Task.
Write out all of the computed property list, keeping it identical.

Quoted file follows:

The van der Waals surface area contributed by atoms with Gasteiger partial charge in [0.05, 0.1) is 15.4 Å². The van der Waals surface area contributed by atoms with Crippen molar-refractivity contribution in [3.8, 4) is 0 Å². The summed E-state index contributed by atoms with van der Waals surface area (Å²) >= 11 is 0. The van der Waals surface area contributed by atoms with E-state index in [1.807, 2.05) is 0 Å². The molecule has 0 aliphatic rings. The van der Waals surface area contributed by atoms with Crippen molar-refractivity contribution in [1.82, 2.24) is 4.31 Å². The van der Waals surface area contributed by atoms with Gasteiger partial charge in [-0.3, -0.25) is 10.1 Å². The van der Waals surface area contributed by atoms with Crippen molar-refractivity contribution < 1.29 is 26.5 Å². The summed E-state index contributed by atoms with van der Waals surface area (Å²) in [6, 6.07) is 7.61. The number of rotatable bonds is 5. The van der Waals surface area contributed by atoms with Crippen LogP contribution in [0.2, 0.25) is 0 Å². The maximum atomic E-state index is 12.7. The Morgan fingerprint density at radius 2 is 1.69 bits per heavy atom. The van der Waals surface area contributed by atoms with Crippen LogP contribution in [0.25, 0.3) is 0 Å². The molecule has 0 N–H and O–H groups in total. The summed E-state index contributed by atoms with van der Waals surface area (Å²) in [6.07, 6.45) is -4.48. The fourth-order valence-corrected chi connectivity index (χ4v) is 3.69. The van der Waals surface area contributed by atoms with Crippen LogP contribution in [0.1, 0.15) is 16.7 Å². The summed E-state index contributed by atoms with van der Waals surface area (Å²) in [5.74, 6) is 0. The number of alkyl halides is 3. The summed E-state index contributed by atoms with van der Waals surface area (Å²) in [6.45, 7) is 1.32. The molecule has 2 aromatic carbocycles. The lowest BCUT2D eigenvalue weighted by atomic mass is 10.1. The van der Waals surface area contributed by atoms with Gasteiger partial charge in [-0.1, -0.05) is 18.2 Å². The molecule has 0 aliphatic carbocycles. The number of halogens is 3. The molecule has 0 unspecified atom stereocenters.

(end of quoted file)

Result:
The van der Waals surface area contributed by atoms with Gasteiger partial charge in [0.05, 0.1) is 15.4 Å². The van der Waals surface area contributed by atoms with Crippen molar-refractivity contribution in [3.8, 4) is 0 Å². The summed E-state index contributed by atoms with van der Waals surface area (Å²) >= 11 is 0. The van der Waals surface area contributed by atoms with E-state index in [1.807, 2.05) is 0 Å². The molecule has 0 aliphatic rings. The van der Waals surface area contributed by atoms with Crippen molar-refractivity contribution in [1.82, 2.24) is 4.31 Å². The van der Waals surface area contributed by atoms with Gasteiger partial charge in [-0.3, -0.25) is 10.1 Å². The van der Waals surface area contributed by atoms with Crippen molar-refractivity contribution < 1.29 is 26.5 Å². The summed E-state index contributed by atoms with van der Waals surface area (Å²) in [6, 6.07) is 7.61. The number of rotatable bonds is 5. The van der Waals surface area contributed by atoms with Crippen LogP contribution in [0.2, 0.25) is 0 Å². The maximum atomic E-state index is 12.7. The Morgan fingerprint density at radius 2 is 1.69 bits per heavy atom. The van der Waals surface area contributed by atoms with Crippen LogP contribution in [0.25, 0.3) is 0 Å². The molecule has 0 N–H and O–H groups in total. The summed E-state index contributed by atoms with van der Waals surface area (Å²) in [6.07, 6.45) is -4.48. The fourth-order valence-corrected chi connectivity index (χ4v) is 3.69. The van der Waals surface area contributed by atoms with Crippen LogP contribution in [0.1, 0.15) is 16.7 Å². The summed E-state index contributed by atoms with van der Waals surface area (Å²) in [5.74, 6) is 0. The number of alkyl halides is 3. The summed E-state index contributed by atoms with van der Waals surface area (Å²) in [6.45, 7) is 1.32. The molecule has 2 aromatic carbocycles. The lowest BCUT2D eigenvalue weighted by atomic mass is 10.1. The van der Waals surface area contributed by atoms with Gasteiger partial charge in [-0.1, -0.05) is 18.2 Å². The molecule has 0 aliphatic carbocycles. The number of halogens is 3. The molecule has 0 unspecified atom stereocenters.